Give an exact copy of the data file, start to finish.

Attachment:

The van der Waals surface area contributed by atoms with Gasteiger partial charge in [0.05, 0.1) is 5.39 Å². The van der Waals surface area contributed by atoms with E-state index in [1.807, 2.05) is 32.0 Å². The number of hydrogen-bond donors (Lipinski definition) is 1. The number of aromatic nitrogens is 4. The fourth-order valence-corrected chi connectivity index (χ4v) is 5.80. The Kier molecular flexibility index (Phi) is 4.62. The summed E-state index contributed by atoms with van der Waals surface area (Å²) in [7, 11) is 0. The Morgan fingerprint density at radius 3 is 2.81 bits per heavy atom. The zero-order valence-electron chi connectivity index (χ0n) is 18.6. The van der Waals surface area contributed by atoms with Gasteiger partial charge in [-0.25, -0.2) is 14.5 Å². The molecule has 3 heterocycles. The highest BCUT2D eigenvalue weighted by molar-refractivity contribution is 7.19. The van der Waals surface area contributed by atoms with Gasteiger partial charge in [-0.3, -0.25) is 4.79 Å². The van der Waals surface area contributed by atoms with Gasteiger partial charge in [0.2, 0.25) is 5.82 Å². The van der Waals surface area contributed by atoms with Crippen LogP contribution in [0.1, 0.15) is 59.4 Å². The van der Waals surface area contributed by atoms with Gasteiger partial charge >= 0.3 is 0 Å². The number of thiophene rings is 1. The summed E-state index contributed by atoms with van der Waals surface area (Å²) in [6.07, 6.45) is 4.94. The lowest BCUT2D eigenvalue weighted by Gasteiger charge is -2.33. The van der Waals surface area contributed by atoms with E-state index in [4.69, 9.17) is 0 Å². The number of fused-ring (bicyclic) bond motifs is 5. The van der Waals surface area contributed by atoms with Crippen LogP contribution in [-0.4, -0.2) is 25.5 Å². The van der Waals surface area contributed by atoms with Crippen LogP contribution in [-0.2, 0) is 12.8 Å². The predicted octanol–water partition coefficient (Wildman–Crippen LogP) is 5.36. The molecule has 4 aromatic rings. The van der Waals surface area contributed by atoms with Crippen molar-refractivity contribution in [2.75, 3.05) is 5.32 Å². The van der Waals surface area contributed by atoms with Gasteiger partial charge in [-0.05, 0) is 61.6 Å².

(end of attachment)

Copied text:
The van der Waals surface area contributed by atoms with Gasteiger partial charge in [0.05, 0.1) is 5.39 Å². The van der Waals surface area contributed by atoms with E-state index in [1.807, 2.05) is 32.0 Å². The number of hydrogen-bond donors (Lipinski definition) is 1. The number of aromatic nitrogens is 4. The fourth-order valence-corrected chi connectivity index (χ4v) is 5.80. The Kier molecular flexibility index (Phi) is 4.62. The summed E-state index contributed by atoms with van der Waals surface area (Å²) in [7, 11) is 0. The Morgan fingerprint density at radius 3 is 2.81 bits per heavy atom. The zero-order valence-electron chi connectivity index (χ0n) is 18.6. The van der Waals surface area contributed by atoms with Gasteiger partial charge in [-0.25, -0.2) is 14.5 Å². The molecule has 3 heterocycles. The highest BCUT2D eigenvalue weighted by molar-refractivity contribution is 7.19. The van der Waals surface area contributed by atoms with Gasteiger partial charge in [-0.3, -0.25) is 4.79 Å². The van der Waals surface area contributed by atoms with Gasteiger partial charge in [0.2, 0.25) is 5.82 Å². The van der Waals surface area contributed by atoms with Crippen LogP contribution in [0.1, 0.15) is 59.4 Å². The van der Waals surface area contributed by atoms with Gasteiger partial charge >= 0.3 is 0 Å². The number of thiophene rings is 1. The summed E-state index contributed by atoms with van der Waals surface area (Å²) in [6.07, 6.45) is 4.94. The lowest BCUT2D eigenvalue weighted by Gasteiger charge is -2.33. The van der Waals surface area contributed by atoms with E-state index in [4.69, 9.17) is 0 Å². The number of fused-ring (bicyclic) bond motifs is 5. The van der Waals surface area contributed by atoms with Crippen LogP contribution in [-0.4, -0.2) is 25.5 Å². The van der Waals surface area contributed by atoms with Crippen LogP contribution in [-0.2, 0) is 12.8 Å². The predicted octanol–water partition coefficient (Wildman–Crippen LogP) is 5.36. The molecule has 4 aromatic rings. The van der Waals surface area contributed by atoms with Crippen molar-refractivity contribution in [2.75, 3.05) is 5.32 Å². The van der Waals surface area contributed by atoms with Gasteiger partial charge in [-0.05, 0) is 61.6 Å².